Adventure helps add on to one’s decision-making ability, which is why all the corporates are also making it compulsory for their employees to undertake adventure activities once in a year. Most of the schools have also included adventure activities in their routine curriculum, he said.
I recommend all go outdoors. Being outdoor does not necessarily mean climbing a mountain or flying in thermal. Even a little exposure may help us realise what we actually are and what we actually want in life,
When he is off duty or on leave, then there is nothing better than a sunny evening, light music, and a broad view ahead. He loves long drives and makes it a point to carry his iPods with him.
He is not unaware of the dangers and risks involved in adventure activities. His advice is that adventure and accidents are closely associated. So it should only be undertaken under the supervision of a trained person until one becomes capable enough to do it on his own. All these activities look sounds adventures and charming but they involve a lot of risks too. Therefore, surveillance on a learner’s activities by an expert is a must.
PIL Filed in HP High Court Re-Ignites Quest for Recognizing Pahari (Himachali) as Hill State’s Official Language
Shimla- November 10, 2021, Himachal Pradesh High Court on Monday passed an order concerning a public interest litigation (PIL) seeking to recognize Pahari (Himachali) as an official language of the state. The petition also sought effective steps on the part of the government to preserve and promote the Pahari language in the State as its culture and language give it a distinct identity.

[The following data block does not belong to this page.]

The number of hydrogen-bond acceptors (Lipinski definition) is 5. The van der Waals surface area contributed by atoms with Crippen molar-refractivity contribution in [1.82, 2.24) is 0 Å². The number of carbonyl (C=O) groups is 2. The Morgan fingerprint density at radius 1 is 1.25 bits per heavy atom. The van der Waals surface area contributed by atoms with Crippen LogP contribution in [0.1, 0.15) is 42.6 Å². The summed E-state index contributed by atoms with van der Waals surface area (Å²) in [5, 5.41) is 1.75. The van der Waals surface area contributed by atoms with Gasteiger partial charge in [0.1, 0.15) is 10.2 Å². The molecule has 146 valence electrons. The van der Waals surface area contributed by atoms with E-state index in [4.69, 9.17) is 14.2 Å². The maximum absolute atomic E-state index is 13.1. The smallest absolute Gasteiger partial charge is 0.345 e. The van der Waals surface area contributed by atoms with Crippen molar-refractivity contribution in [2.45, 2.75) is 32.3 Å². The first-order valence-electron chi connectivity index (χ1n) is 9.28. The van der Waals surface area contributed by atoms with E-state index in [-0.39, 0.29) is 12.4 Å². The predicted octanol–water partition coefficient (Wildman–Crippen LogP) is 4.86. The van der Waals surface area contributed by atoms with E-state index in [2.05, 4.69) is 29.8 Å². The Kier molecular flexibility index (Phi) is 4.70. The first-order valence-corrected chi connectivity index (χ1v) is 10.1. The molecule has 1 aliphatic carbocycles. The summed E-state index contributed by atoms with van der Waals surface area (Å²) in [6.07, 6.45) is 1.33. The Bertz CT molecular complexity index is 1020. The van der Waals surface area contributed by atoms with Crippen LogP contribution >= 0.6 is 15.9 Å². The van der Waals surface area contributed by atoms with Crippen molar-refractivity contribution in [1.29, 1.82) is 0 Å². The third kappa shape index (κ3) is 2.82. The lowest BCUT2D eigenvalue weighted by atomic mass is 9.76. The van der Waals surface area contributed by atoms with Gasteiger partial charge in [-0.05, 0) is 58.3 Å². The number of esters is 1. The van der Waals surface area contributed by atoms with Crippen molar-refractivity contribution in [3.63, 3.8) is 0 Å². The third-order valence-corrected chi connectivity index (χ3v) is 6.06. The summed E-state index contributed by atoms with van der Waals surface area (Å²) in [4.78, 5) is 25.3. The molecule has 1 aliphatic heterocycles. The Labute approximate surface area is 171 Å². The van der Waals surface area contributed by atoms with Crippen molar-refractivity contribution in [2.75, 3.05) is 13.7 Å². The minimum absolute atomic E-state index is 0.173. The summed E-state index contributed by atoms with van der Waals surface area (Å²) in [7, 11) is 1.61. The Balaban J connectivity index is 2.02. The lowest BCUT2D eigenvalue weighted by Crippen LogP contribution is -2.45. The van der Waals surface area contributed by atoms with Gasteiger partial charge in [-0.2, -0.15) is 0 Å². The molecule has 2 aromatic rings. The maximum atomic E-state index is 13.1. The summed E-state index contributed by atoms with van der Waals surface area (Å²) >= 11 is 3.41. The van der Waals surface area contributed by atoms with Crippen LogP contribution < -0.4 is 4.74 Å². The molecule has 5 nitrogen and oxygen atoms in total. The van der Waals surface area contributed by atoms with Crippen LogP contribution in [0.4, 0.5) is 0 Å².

The Public Interest Litigation was filed by Arsh Dhanotia with a prayer that the state be directed to declare Pahari (Himachali) as one of the official languages in the State of Himachal Pradesh in any script and also promote further research towards a long-term formal Pahari (Himachali) nuclear language structure and nuclear Tankri script.
Bhawani Pratap Singh Kutlahria, the advocate for the petitioner, argued in the court that the State Government be directed to promote Pahari (Himachali) and other local languages as the medium of instruction in primary and middle-level schools as per the New Education Policy, 2020. On behalf of the petitioner, he also prayed the court to direct the state government to include Pahari (Himachali) language as a separate category for the 2021 Census and simultaneously undertake an awareness campaign to create awareness amongst the masses, especially the youth of the State who speak Pahari (Himachali), to get it marked as their mother tongue in the upcoming Census.
A bench of Chief Justice Mohammad Rafiq and Justice Sabina while disposing off the PIL stated,